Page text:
Fire safety day set for Saturday

Duane Hicks

The Fort Frances Fire and Rescue Service will hold its Fall Fire Safety Day this Saturday (Oct. 6) from 10 a.m.-2 p.m. at Canadian Tire.
Fall Fire Safety Day always is the kick-off for Fire Prevention Week (Oct. 7-13), Fire Prevention Capt. Wayne Riches told the Times.
He noted the event is a reminder to the community to practise fire-safe behaviour and a chance for firefighters to answer any questions about smoke alarms and carbon monoxide alarms, including where to place them in the home.
More specifically, Capt. Riches said the event gives firefighters the opportunity to speak with a variety of age groups in the community.
While the fire department does school visits, he noted it doesn’t always get a chance to speak with adults about fire safety.
Fire trucks will be on display in the parking lot, information booths and displays will be set up both outside and inside the store, and everyone’s favourite fire safety mascot, “Sparky,” will make an appearance.
Capt. Riches also assured there will be fire safety giveaways, along with some prize draws.
Fire Prevention Week is observed across Canada each year.
In addition to Saturday’s event, firefighters will be visiting local schools next week and hopefully delivering fire safety information to homes in town.
“It’s going to be a busy week, lots going on,” Capt. Riches said.
This year’s theme is “Look. Listen. Learn. Be aware. Fire can happen anywhere.”
According to the Ministry of Community Safety & Correctional Services, the theme focuses on three fundamental actions people can take to be fire-safe:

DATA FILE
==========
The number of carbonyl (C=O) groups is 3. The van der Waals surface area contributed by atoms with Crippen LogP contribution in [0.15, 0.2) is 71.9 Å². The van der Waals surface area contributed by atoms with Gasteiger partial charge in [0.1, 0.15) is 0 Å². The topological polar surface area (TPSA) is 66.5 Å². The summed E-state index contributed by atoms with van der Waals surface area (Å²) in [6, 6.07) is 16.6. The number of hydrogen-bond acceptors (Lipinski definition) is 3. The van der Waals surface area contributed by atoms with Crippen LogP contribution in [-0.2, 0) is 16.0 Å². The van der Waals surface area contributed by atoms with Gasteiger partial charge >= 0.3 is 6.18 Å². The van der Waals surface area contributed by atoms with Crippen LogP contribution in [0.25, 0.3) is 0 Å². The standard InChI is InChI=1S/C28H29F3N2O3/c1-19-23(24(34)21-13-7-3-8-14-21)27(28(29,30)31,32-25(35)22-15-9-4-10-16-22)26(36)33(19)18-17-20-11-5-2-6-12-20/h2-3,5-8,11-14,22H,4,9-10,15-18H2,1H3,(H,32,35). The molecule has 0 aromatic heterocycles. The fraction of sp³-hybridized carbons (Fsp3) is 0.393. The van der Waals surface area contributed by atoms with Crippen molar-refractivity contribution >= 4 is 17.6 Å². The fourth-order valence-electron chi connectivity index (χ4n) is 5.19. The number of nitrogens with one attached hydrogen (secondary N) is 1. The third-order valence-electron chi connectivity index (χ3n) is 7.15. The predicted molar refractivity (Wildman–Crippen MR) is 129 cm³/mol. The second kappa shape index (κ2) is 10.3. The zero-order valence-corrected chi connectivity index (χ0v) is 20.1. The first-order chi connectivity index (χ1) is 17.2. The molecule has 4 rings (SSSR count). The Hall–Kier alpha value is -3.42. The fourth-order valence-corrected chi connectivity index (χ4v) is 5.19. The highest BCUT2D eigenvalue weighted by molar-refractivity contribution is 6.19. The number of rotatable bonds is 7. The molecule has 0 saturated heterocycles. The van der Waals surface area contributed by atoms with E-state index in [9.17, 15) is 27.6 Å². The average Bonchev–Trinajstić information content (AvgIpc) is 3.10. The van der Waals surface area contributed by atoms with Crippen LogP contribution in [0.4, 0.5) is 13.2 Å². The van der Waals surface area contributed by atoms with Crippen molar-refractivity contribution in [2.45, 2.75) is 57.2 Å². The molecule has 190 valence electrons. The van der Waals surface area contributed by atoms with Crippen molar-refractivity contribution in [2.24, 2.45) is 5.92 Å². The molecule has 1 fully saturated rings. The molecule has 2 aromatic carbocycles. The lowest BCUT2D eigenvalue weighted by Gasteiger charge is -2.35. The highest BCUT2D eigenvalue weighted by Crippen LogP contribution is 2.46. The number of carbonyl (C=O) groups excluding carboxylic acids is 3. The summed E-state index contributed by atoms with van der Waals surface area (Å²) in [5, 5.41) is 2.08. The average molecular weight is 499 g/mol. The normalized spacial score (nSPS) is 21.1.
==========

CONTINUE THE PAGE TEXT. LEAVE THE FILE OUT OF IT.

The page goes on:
“Look” for potential fire hazards around your home. Take action to prevent fire from starting.
For example:
•Always stay in the kitchen while cooking. If you must leave, turn off the stove;
•Encourage smokers to smoke outside. Always extinguish cigarettes in large, deep ashtrays that cannot be knocked over; and
•Check electrical cords for damage such as fraying or nicks (a damaged cord can expose wires and result in a potential shock or fire hazard).
“Listen” for the smoke alarms in an emergency.
Make sure everyone knows the sound of the smoke alarms and can hear them in an emergency.
Early detection of fire provided by smoke alarms gives you the extra seconds you need to get out safely.
“Learn” two ways out of every room.
Practice a home fire escape plan with everyone in your home before a fire starts so you and your family can get out quickly.

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